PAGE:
The posts for that course are here.

The most recent post was about the French mathematicians of the 17th century – Viète, Mersenne, Fermat, Descartes and Pascal.

French Mathematics of the 17th century


Francois Viète (1540-1603)

Francois Viète was the son of a lawyer in 16th century France.  He is credited with devising a scheme* in which unknown quantities in algebra would be represented by letters that are vowels and constant quantities would be represented by letters that are consonants.  At the time, the Arabic algebra that had been transferred to Europe over the previous 500 years was based on prose writing – everything was described in words.  After Viète’s initial use of letters for unknowns and constants, René Descartes later began to use letters near the end of the alphabet for unknowns (x, y, z) and letters from the beginning of the alphabet for constants (a, b, c).  This practice continues today.

In 1593, the Dutch ambassador to France said to French King Henry IV that a well-known Dutch mathematician had posed a problem that was beyond the capabilities of ANY French mathematician.  Henry IV passed the problem along to Viète and Viète was able to solve it.

Viète began a correspondence with Roomen, the Dutch mathematician who had posed the problem originally and became one of the first internationally recognized French mathematicians.  He worked mainly in trigonometry, astronomy and the theory of equations.

*This link is a paper written by a college student at Rutgers University in New Jersey.  Papers on other subjects by other students in the same course can be found here.

Marin Mersenne (1588-1648)

Marin Mersenne was a French monk best known for his research into prime numbers.  He also did important research into the musical behavior of a vibrating string, showing that the frequency of the vibration was related to the length, tension, cross section and density of the material.

Mersenne primes are prime numbers of the form 2^p-1, where p is a prime number itself.  For example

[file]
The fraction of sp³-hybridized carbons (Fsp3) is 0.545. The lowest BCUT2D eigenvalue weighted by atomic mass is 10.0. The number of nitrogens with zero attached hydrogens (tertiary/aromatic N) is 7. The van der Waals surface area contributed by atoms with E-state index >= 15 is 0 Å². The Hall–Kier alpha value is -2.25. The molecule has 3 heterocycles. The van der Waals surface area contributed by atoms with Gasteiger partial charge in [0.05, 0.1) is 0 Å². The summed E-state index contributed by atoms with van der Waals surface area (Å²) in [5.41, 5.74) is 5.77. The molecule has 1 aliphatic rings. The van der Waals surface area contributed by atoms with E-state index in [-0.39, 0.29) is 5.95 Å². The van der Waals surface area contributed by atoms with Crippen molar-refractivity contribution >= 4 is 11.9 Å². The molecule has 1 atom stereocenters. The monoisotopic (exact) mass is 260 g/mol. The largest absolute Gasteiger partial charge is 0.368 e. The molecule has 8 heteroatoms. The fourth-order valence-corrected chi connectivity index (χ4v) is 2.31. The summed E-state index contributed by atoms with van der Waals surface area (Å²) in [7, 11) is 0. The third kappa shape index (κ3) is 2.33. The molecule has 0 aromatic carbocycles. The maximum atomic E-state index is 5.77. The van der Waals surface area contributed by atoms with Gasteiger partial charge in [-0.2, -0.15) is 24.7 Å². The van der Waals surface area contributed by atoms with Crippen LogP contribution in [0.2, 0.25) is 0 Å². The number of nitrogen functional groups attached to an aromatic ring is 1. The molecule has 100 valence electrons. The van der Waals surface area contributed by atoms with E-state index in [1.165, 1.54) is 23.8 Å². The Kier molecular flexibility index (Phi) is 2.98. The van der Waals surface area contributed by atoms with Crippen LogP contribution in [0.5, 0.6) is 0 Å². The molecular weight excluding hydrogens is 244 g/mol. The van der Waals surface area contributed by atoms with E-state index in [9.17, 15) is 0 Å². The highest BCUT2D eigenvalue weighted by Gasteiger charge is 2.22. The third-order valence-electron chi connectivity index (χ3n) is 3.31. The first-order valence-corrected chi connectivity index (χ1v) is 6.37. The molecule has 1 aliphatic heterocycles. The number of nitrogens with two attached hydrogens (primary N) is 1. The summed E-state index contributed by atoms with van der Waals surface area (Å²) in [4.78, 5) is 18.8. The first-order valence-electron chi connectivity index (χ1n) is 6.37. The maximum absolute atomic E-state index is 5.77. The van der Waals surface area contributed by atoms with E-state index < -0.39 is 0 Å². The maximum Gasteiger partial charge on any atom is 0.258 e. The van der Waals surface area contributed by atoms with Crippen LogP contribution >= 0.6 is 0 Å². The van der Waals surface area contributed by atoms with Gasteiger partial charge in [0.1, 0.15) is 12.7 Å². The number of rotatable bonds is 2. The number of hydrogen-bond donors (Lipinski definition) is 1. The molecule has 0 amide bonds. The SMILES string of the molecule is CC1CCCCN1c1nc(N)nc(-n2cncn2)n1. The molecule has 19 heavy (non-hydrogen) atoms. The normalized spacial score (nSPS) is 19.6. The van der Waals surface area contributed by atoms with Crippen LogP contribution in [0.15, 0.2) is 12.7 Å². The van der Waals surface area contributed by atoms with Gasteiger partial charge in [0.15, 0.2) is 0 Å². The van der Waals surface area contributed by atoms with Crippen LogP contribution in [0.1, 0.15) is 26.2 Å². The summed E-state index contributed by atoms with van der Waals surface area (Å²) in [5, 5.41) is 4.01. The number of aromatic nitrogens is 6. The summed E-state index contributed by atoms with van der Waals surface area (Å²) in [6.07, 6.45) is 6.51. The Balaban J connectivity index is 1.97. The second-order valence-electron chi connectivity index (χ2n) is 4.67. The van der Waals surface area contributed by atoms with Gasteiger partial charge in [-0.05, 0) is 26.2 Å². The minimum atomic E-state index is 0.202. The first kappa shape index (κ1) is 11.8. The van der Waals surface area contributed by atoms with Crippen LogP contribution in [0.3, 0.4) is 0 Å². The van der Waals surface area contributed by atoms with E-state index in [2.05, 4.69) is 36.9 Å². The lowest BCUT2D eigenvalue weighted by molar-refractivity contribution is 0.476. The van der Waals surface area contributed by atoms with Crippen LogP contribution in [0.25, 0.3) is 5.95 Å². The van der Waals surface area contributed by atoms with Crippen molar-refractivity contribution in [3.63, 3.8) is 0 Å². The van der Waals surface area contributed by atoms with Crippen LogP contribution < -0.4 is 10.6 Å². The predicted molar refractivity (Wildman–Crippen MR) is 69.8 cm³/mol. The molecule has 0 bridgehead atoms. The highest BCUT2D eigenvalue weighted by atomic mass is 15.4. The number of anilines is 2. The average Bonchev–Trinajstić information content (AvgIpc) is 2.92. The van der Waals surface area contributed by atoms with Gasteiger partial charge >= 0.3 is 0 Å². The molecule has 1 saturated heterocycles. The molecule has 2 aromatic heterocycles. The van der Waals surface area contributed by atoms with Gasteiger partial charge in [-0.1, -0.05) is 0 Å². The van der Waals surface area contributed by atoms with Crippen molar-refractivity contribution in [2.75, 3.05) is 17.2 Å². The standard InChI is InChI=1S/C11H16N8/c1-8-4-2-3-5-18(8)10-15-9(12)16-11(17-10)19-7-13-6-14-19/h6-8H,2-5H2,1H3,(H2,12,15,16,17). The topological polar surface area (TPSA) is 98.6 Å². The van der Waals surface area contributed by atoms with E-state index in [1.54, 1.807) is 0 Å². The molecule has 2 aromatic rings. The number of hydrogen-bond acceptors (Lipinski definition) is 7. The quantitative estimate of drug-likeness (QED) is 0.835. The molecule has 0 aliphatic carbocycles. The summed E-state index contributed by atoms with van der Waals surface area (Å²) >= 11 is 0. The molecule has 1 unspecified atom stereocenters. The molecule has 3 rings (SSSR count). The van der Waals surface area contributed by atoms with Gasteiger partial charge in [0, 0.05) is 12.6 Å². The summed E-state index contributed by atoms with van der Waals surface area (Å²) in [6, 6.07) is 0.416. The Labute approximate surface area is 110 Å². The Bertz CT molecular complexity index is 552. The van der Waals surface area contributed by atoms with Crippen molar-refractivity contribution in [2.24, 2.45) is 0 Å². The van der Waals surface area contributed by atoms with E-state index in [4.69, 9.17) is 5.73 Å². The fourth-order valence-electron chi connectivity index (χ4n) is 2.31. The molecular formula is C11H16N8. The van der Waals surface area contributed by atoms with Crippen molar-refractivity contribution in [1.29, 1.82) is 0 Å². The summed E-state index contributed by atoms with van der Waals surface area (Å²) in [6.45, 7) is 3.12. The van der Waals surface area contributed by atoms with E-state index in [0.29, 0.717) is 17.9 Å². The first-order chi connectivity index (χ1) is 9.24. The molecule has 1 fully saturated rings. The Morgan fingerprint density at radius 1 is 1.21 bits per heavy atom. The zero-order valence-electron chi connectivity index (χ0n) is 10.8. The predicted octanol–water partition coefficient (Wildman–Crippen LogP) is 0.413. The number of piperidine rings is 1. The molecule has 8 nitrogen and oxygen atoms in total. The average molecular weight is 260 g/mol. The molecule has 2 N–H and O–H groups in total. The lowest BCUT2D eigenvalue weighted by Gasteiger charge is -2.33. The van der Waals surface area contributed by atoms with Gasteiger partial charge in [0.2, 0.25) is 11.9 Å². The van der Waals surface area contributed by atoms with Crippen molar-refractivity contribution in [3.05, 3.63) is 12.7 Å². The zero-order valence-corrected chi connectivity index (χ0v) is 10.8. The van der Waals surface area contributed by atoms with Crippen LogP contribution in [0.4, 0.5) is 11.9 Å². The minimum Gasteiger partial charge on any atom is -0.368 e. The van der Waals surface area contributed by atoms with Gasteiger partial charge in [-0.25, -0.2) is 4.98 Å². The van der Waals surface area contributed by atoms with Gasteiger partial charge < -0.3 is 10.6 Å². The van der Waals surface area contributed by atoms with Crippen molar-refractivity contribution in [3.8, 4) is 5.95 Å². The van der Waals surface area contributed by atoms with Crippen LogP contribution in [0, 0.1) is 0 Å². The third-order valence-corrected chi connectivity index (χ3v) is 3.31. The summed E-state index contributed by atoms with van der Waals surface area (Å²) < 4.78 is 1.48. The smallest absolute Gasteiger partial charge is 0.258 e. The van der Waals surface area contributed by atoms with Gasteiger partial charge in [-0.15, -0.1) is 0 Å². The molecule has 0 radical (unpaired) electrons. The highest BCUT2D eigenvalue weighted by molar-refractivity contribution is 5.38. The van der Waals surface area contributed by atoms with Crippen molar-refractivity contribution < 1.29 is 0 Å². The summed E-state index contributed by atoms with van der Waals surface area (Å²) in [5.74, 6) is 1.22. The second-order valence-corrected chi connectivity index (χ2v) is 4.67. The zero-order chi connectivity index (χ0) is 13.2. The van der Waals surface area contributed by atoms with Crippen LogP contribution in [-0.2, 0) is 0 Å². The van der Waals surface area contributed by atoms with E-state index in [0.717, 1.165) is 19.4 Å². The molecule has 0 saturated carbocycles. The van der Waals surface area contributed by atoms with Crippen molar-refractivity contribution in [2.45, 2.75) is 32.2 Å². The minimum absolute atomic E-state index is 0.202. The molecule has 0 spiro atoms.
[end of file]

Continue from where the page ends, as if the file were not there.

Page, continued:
2^2-1=3 which is prime

2^5-1=31 and so on.

Mersenne was also interested in the work that Copernicus had done on the movement of the heavenly bodies and despite the fact that, as a monk, he was closely tied to the Catholic church, he promoted the heliocentric theory in the 1600′s.

Mersenne was also known as a friend, collaborator and correspondent of many of his contemporaries.  Fermat, Pascal, Descartes, Huygens, Galileo, and Torricelli all corresponded with Mersenne and the exchange of ideas among these scientists promoted the understanding of music, weather and the solar system.

René Descartes (1596-1650)

René Descartes is probably best known for two things.  One is the conclusion “I think therefore I am” (Cogito ergo sum in Latin and Je pense donc je suis in French) and the other is the geometric coordinate system generally known as the Cartesian plane.

Descartes joined the army of Prince Maurice of Nassau in 1619 and was in Bavaria (southern Germany) and Bohemia (Czech Republic) during the beginning of the Thirty Years War.

The importance of the Cartesian Plane is difficult for us to understand today because it is a concept that we are taught at a young age.  Locating objects on a grid by their horizontal and vertical coordinates is so deeply embedded in our culture that it is difficult to imagine a time when it did not exist.

Before Descartes’ grid system took hold, there was Geometry:


and there was Algebra:


(Click on photo for larger view)

…and they were separate fields of endeavor.  The idea that a geometric shape like a parabola could be described by an algebraic formula that expressed the relationship between the curve’s horizontal and vertical components really is a ground-breaking advance.  It is so ground-breaking that once it happened, people began to forget that it hadn’t always been that way.